CIVIL UNREST: Peak problems

One of the world’s most significant commercial hubs has recently found itself at the centre of uncharacteristic unrest. Hong Kong’s future is hard to predict, but the business impact could have global implications. Martin Allen Smith reports

Known for many years as the Pearl of the Orient, Hong Kong is also Asia’s self-proclaimed ‘world city’. It has enjoyed star billing within the region as a top attraction both as a place for organisations to do business, and as a destination for tourists to go shopping. The former British colony has continued to thrive since transferring to Chinese rule in 1997, but this year has seen things take a volatile turn as an initially peaceful series of pro-democracy protests have developed into a wide range of civil unrest incidents, ranging from vandalism and strike action to street clashes with police and arrests.

The impact could be far-reaching; for Hong Kong itself, for China, and for the many multinational organisations that have significant operations there. The semi-autonomous Chinese city is facing up to the prospect of its first recession in a decade, with all of its usual growth sectors under huge stress. Banks are issuing profit warnings, while hotels, restaurants, and other retail businesses in areas affected by the protests have suffered a major reduction in business. Economists estimate that retail sales could fall by anything from 20 to 30 per cent this year. Figures from The Hong Kong Retail Management Association suggest that some of its members located in tourist areas have reported a fall in retail sales value of at least 50 per cent during August 2019.

The nature and duration of the protests have sent ripples across a diverse range of sectors, with aviation, transportation and healthcare all revising their expectations for the coming months’ trading. Disruption to operations at Hong Kong’s airport has been particularly impactful. More than 74 million passengers used the airport last year, and it handles 1,100 passenger and cargo flights each day, contributing an estimated five per cent to Hong Kong’s GDP directly and indirectly. With protesters targeting the site on numerous occasions since the protests started, this has the potential for far-reaching consequences both for businesses and individuals.

There is of course a wider backdrop for China in all this, embroiled as it is in something of a war of words – and tariffs – with US president Donald Trump. Businesses operating in the region have found themselves having to carefully manage their political positions too. Airline Cathay Pacific had gone on record saying that it “wouldn’t dream” of muzzling the views of its 27,000 Hong Kong staff, but following the dismissal of several pro-democracy supporters among its workforce under apparent Chinese pressure, some employees suggest that this is exactly what has happened. The issue has put the airline in a turbulent position over whether to block its staff from taking part in or voice support for the demonstrations, or potentially risk losing its China-facing business. In mid-August, the carrier’s chairman John Slosar underlined its support for free speech, saying: “We employ 27,000 different staff in Hong Kong. We have virtually every opinion on every issue amongst our staff and we certainly wouldn’t dream of telling them what they have to think about something.” However, a move by China’s aviation regulator to bar staff supporting protests from working on flights to the mainland or through Chinese airspace came around the same time as four Cathay staff were dismissed, including two pilots, leading some to suggest the two were linked.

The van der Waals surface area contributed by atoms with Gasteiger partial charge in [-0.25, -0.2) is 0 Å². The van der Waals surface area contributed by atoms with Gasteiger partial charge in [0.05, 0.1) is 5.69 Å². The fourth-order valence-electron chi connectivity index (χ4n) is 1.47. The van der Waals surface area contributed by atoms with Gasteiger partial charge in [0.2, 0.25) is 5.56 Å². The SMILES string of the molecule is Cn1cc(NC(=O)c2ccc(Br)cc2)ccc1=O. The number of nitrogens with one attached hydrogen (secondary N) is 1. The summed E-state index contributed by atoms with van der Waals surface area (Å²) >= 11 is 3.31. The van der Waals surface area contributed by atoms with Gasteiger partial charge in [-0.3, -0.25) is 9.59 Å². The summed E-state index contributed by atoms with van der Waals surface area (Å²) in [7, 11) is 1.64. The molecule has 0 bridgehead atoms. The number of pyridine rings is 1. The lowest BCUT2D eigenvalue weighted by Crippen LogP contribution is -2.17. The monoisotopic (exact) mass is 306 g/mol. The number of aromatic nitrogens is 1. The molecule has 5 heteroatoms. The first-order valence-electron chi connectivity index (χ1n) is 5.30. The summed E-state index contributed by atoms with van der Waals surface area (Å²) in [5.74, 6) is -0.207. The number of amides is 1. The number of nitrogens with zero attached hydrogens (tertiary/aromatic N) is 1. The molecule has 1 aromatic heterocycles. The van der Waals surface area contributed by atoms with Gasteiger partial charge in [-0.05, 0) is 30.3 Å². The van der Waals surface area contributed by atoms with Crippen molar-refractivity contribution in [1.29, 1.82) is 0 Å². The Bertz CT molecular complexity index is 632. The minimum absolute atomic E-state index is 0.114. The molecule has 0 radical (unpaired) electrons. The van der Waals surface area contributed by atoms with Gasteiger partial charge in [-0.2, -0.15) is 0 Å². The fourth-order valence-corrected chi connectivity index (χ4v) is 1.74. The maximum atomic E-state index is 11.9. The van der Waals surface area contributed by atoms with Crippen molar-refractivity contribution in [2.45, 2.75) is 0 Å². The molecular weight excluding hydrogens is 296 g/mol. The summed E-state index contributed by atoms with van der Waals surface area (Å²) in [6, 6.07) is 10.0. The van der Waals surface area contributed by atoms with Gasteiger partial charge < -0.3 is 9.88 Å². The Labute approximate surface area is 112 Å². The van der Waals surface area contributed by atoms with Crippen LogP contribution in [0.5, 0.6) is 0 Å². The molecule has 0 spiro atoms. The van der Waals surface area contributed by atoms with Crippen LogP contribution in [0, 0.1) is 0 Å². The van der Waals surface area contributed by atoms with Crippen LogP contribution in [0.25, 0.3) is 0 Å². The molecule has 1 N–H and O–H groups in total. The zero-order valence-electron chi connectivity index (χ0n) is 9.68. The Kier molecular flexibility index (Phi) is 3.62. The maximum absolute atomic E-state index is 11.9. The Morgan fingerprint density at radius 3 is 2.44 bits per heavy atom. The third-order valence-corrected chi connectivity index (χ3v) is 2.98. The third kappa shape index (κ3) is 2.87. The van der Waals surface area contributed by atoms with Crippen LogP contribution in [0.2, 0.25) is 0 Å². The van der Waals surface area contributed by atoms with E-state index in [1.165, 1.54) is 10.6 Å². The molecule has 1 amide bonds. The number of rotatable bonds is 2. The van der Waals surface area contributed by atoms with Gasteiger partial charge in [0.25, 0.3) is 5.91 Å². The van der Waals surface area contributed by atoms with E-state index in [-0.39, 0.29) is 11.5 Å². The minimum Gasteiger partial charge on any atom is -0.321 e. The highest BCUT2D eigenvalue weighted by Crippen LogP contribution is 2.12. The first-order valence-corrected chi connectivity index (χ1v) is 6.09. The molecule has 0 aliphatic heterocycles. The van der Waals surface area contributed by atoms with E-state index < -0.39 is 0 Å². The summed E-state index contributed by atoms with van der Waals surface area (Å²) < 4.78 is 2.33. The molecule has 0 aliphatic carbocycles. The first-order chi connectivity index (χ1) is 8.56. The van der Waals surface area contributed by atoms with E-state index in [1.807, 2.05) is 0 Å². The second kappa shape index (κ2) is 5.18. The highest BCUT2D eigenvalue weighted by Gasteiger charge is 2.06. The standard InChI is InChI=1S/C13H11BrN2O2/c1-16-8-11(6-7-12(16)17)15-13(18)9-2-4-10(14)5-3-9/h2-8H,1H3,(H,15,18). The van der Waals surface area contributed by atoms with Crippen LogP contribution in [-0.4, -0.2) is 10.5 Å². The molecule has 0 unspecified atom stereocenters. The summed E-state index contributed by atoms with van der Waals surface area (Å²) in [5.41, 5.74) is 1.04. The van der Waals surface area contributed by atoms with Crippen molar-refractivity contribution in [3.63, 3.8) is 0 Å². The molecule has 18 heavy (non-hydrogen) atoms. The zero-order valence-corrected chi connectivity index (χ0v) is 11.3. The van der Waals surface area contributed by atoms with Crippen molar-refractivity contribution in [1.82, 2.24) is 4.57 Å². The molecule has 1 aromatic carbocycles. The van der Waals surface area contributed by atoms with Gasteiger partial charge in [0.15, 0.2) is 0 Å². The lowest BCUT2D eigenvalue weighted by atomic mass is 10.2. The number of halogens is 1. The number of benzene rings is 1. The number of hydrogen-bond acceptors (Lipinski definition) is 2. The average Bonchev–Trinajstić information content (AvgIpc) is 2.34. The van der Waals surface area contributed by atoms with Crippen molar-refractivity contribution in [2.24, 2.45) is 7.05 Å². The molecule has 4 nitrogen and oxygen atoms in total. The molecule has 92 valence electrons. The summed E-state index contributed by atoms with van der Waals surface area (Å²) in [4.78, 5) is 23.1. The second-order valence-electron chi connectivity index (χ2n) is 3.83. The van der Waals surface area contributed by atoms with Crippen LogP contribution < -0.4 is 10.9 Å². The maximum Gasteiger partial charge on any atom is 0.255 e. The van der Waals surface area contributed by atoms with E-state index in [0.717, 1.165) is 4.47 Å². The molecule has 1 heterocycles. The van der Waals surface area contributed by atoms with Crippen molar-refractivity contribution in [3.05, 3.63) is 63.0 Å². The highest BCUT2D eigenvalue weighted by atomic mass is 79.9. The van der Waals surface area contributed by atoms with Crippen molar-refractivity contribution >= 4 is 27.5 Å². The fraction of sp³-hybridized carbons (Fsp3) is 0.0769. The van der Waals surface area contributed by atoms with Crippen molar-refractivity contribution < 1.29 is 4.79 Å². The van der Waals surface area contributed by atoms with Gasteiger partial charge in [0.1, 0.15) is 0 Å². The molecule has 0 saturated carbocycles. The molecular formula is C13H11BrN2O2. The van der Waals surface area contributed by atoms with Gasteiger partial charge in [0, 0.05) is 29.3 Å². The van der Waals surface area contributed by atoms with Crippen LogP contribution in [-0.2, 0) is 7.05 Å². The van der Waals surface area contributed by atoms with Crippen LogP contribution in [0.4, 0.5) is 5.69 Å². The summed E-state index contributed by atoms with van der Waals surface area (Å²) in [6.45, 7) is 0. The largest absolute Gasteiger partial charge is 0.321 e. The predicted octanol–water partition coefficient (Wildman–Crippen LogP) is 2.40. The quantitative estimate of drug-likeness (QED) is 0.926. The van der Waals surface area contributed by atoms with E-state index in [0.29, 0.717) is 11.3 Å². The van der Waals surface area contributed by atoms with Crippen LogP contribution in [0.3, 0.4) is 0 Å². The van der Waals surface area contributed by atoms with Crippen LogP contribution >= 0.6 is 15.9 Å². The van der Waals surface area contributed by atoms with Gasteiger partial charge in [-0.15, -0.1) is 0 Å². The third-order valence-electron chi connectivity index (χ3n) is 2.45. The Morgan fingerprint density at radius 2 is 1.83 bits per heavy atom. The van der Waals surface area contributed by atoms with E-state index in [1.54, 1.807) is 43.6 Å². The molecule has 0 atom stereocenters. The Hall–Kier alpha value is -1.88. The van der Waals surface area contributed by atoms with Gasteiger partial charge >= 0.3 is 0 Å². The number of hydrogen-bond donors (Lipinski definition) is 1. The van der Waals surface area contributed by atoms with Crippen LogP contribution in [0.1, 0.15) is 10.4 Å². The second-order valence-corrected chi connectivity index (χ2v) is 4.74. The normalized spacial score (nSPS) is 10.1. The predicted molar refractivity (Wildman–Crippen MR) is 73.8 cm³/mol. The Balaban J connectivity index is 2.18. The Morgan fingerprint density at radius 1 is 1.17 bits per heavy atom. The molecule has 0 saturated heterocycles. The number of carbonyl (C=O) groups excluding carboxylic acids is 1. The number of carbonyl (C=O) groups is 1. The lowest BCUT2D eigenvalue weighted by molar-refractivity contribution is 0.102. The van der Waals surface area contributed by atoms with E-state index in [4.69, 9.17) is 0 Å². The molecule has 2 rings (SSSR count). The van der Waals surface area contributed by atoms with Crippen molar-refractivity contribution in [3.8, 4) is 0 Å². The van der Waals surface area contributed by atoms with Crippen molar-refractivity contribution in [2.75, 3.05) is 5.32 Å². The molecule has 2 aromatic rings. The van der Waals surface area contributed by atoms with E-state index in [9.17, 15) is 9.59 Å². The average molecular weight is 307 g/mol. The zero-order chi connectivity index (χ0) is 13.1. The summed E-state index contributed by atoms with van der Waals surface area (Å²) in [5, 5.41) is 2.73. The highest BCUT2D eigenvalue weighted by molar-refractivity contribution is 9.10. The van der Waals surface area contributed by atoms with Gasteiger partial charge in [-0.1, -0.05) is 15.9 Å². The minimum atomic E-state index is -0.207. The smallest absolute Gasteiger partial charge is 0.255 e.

The Big Four accounting firms have also moved to distance themselves from alignment with protesters, issuing statements following the publication of advertisements by a group of unnamed individuals claiming to be employees. PwC responded: “The advertisement does not represent the firm’s position. We firmly oppose any action and statements that challenge national sovereignty. The rule of law and the ‘One Country, Two Systems’ principle are the foundations to maintaining stability and harmony in Hong Kong. We condemn all violent and illegal activities, and misleading statements and we urge the society of Hong Kong to work together to address the challenges ahead, and safeguard the stability and prosperity of Hong Kong.”

Problem areas

For organisations that find themselves in one of the pockets of disruption, the importance of proper preparation will be brought into sharper focus. Marsh has advised clients that, regardless of the heightened risk threat level, all Hong Kong-located clients should immediately review and update their business contingency plans and crisis response protocols for specific elements that relate to any protest, demonstration or other disturbance. Specifically, it warns that plans should include security measures to protect staff or customers from harm or injury. It also recommends that there should be established protocols for engaging with and assisting first responders including the police, fire emergency and medical services.

The firm says a working emergency communications system is also essential, ensuring employees can communicate quickly during dangerous situations, and also suggests that risk managers review their insurance coverage in light of the potential threat of further unrest.
Limiting exposure to disruption has also been top of the agenda for many large organisations. Insurer AXA has around 2,000 employees in Hong Kong and has told managers to allow flexible working conditions for employees, including working from home where practical.